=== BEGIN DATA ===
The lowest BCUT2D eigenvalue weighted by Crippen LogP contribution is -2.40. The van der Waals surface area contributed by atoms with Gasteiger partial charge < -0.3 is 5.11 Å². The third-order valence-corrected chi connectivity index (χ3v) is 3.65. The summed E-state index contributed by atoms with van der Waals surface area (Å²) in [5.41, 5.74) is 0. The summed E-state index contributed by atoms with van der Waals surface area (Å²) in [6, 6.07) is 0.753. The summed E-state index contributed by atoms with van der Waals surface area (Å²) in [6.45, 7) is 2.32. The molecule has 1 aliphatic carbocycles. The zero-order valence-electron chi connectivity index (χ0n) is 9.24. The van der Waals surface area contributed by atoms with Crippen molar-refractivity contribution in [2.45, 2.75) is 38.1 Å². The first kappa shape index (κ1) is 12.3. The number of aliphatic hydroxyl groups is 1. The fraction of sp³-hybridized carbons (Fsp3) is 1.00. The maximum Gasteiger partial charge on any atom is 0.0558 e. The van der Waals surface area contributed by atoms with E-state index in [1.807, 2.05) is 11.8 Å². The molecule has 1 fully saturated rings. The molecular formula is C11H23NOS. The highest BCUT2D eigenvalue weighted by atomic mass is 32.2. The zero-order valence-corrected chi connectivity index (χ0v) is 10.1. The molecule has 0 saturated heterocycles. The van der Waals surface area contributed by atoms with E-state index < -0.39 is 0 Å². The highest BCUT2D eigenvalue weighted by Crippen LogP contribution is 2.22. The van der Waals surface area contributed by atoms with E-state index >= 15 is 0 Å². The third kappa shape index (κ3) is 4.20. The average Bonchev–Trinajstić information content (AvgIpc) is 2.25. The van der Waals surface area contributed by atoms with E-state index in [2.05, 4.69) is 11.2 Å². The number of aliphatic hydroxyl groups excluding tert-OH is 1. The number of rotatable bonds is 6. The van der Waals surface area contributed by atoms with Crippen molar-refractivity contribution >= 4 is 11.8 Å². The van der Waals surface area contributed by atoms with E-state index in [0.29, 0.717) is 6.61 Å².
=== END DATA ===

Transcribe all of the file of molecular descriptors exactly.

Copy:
The lowest BCUT2D eigenvalue weighted by Crippen LogP contribution is -2.40. The van der Waals surface area contributed by atoms with Gasteiger partial charge < -0.3 is 5.11 Å². The third-order valence-corrected chi connectivity index (χ3v) is 3.65. The summed E-state index contributed by atoms with van der Waals surface area (Å²) in [5.41, 5.74) is 0. The summed E-state index contributed by atoms with van der Waals surface area (Å²) in [6, 6.07) is 0.753. The summed E-state index contributed by atoms with van der Waals surface area (Å²) in [6.45, 7) is 2.32. The molecule has 1 aliphatic carbocycles. The zero-order valence-electron chi connectivity index (χ0n) is 9.24. The van der Waals surface area contributed by atoms with Crippen molar-refractivity contribution in [2.45, 2.75) is 38.1 Å². The first kappa shape index (κ1) is 12.3. The number of aliphatic hydroxyl groups is 1. The fraction of sp³-hybridized carbons (Fsp3) is 1.00. The maximum Gasteiger partial charge on any atom is 0.0558 e. The van der Waals surface area contributed by atoms with E-state index in [1.807, 2.05) is 11.8 Å². The molecule has 1 fully saturated rings. The molecular formula is C11H23NOS. The highest BCUT2D eigenvalue weighted by atomic mass is 32.2. The zero-order valence-corrected chi connectivity index (χ0v) is 10.1. The molecule has 0 saturated heterocycles. The van der Waals surface area contributed by atoms with E-state index < -0.39 is 0 Å². The highest BCUT2D eigenvalue weighted by Crippen LogP contribution is 2.22. The van der Waals surface area contributed by atoms with E-state index >= 15 is 0 Å². The third kappa shape index (κ3) is 4.20. The average Bonchev–Trinajstić information content (AvgIpc) is 2.25. The van der Waals surface area contributed by atoms with E-state index in [2.05, 4.69) is 11.2 Å². The number of aliphatic hydroxyl groups excluding tert-OH is 1. The number of rotatable bonds is 6. The van der Waals surface area contributed by atoms with Crippen molar-refractivity contribution >= 4 is 11.8 Å². The van der Waals surface area contributed by atoms with E-state index in [0.29, 0.717) is 6.61 Å².